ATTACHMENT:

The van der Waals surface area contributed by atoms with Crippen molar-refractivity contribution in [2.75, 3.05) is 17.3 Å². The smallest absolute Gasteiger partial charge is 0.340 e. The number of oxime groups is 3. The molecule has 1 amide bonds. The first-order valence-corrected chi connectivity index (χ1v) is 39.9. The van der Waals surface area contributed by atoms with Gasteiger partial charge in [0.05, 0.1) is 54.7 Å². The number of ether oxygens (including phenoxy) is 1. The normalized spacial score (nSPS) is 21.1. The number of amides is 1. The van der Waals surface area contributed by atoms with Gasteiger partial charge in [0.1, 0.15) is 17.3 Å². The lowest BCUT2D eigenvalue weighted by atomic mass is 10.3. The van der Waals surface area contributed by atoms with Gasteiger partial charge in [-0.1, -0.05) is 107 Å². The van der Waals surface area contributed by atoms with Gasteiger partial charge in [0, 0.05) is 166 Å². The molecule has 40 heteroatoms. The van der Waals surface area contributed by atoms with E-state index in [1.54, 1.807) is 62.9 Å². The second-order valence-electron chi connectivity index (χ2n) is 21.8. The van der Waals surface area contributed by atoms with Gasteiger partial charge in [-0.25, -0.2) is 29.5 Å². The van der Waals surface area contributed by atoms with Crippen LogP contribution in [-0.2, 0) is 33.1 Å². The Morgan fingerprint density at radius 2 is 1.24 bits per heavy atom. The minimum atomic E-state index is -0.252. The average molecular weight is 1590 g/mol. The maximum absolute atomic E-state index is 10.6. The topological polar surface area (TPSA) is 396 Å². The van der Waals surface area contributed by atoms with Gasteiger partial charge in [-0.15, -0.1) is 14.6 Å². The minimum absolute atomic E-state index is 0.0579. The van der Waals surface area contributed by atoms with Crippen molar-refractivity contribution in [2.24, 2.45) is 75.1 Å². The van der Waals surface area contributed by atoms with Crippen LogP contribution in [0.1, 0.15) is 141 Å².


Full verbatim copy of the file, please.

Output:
The van der Waals surface area contributed by atoms with Crippen molar-refractivity contribution in [2.75, 3.05) is 17.3 Å². The smallest absolute Gasteiger partial charge is 0.340 e. The number of oxime groups is 3. The molecule has 1 amide bonds. The first-order valence-corrected chi connectivity index (χ1v) is 39.9. The van der Waals surface area contributed by atoms with Gasteiger partial charge in [0.05, 0.1) is 54.7 Å². The number of ether oxygens (including phenoxy) is 1. The normalized spacial score (nSPS) is 21.1. The number of amides is 1. The van der Waals surface area contributed by atoms with Gasteiger partial charge in [0.1, 0.15) is 17.3 Å². The lowest BCUT2D eigenvalue weighted by atomic mass is 10.3. The van der Waals surface area contributed by atoms with Gasteiger partial charge in [-0.1, -0.05) is 107 Å². The van der Waals surface area contributed by atoms with Gasteiger partial charge in [0, 0.05) is 166 Å². The molecule has 40 heteroatoms. The van der Waals surface area contributed by atoms with E-state index in [1.54, 1.807) is 62.9 Å². The second-order valence-electron chi connectivity index (χ2n) is 21.8. The van der Waals surface area contributed by atoms with Gasteiger partial charge in [-0.25, -0.2) is 29.5 Å². The van der Waals surface area contributed by atoms with Crippen LogP contribution in [-0.2, 0) is 33.1 Å². The Morgan fingerprint density at radius 2 is 1.24 bits per heavy atom. The minimum atomic E-state index is -0.252. The average molecular weight is 1590 g/mol. The maximum absolute atomic E-state index is 10.6. The topological polar surface area (TPSA) is 396 Å². The van der Waals surface area contributed by atoms with Gasteiger partial charge in [-0.15, -0.1) is 14.6 Å². The minimum absolute atomic E-state index is 0.0579. The van der Waals surface area contributed by atoms with Crippen molar-refractivity contribution in [2.24, 2.45) is 75.1 Å². The van der Waals surface area contributed by atoms with Crippen LogP contribution in [0.1, 0.15) is 141 Å².